Liam Neeson diversion doesn’t set any new precedents, but if you like this kind of genre movie then it entertains you for the whole ride. Non-Stop is more of a mystery guessing game than it is an “action” thriller with Neeson as Bill Marks, a United States Air Marshal with a checkered past (alcoholism, disgraced former policeman), out to protect 150 airline passengers from an anonymous terrorist who wants to extort money. Every twenty minutes he promises to kill somebody on-board, which indeed is fulfilled. The promotional ads have done a good job in misdirection – they haven’t given away the perpetrator behind it.
I liked the lean storytelling. “Non-Stop” introduces a premise and sticks with the situation on the plane. It doesn’t cutaway to mission control, or the White House, or to media pundits. It proves that it is much more effective to maintain the tautness in a constricted space rather than allow a screenplay to jump around. The situation does escalate to the point where the passengers become frightened to watch their television monitor from their seat and learn of their own dire situation, with incorrect information that the air marshal is untrustworthy. Neeson, in that burly “Taken” way of his, badgers the passengers into submission to keep compliance on-board.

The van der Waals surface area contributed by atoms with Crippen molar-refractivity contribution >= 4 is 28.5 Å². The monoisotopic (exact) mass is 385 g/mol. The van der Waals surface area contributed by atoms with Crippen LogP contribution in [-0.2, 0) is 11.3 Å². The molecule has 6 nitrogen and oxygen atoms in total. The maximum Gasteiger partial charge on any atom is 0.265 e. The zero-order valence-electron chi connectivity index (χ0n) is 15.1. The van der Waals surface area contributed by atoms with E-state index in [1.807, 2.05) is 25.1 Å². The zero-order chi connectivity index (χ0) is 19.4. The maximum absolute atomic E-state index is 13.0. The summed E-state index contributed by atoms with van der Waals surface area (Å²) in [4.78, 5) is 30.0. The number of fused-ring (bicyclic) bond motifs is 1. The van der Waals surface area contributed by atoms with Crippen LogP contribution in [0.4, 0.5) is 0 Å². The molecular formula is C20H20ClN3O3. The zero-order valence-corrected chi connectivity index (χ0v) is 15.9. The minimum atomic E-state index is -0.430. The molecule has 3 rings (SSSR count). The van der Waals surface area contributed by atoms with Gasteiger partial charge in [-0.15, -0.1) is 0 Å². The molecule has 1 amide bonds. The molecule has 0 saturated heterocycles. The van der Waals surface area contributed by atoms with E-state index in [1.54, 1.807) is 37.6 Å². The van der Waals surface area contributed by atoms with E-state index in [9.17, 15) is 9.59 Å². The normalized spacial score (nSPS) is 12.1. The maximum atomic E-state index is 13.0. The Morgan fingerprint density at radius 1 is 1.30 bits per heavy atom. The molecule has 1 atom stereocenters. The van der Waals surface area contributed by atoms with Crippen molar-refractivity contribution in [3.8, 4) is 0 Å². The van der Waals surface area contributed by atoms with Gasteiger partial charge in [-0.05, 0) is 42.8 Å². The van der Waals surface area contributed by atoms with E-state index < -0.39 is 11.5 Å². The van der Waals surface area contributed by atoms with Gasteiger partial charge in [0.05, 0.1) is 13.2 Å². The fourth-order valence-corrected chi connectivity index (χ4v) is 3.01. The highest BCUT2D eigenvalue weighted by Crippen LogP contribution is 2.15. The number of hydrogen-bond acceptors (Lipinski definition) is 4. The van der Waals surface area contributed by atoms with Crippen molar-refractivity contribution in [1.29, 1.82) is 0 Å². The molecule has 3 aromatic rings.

The movie is fairly gutsy with disputes of racial profiling, with subjugating irate passengers that deserve the castigating they receive. The movie is a little dimwitted when Neeson searches every passenger with the active cell phone sending threats without searching the lavatory or cargo pit. But still, it’s been awhile since there’s been an airborne thriller (even as mild a thriller as this one), and I’ve waited quite awhile for one that’s better than the harebrained “Flightplan.”
Ask me in six months if I liked this movie, and I’ll shrug a response such as I liked it enough at the time. It’s no big deal of a movie. But it’s steadily shot with a limit on queasy-cam shots, the story has a forward progression, it has momentary tension, it has some what-if’s that make me wonder how real United States Marshals would assess the validity of this movie. And last, it has Neeson unpretentiously doing what he does best – knocking sense into peoples’ heads.
With Julianne Moore, Michelle Dockery, Corey Stoll, Lupita Nyong’o, Scott McNairy, Nate Parker and Linus Roache.
110 Minutes. Rated PG-13.
SUSPENSE-THRILLER / MYSTERY FANS / FRIDAY NIGHT EXCITEMENT
Film Cousins: “Passenger 57” (1992); “Executive Decision” (1996); “Turbulence” (1997); “Flightplan” (2005).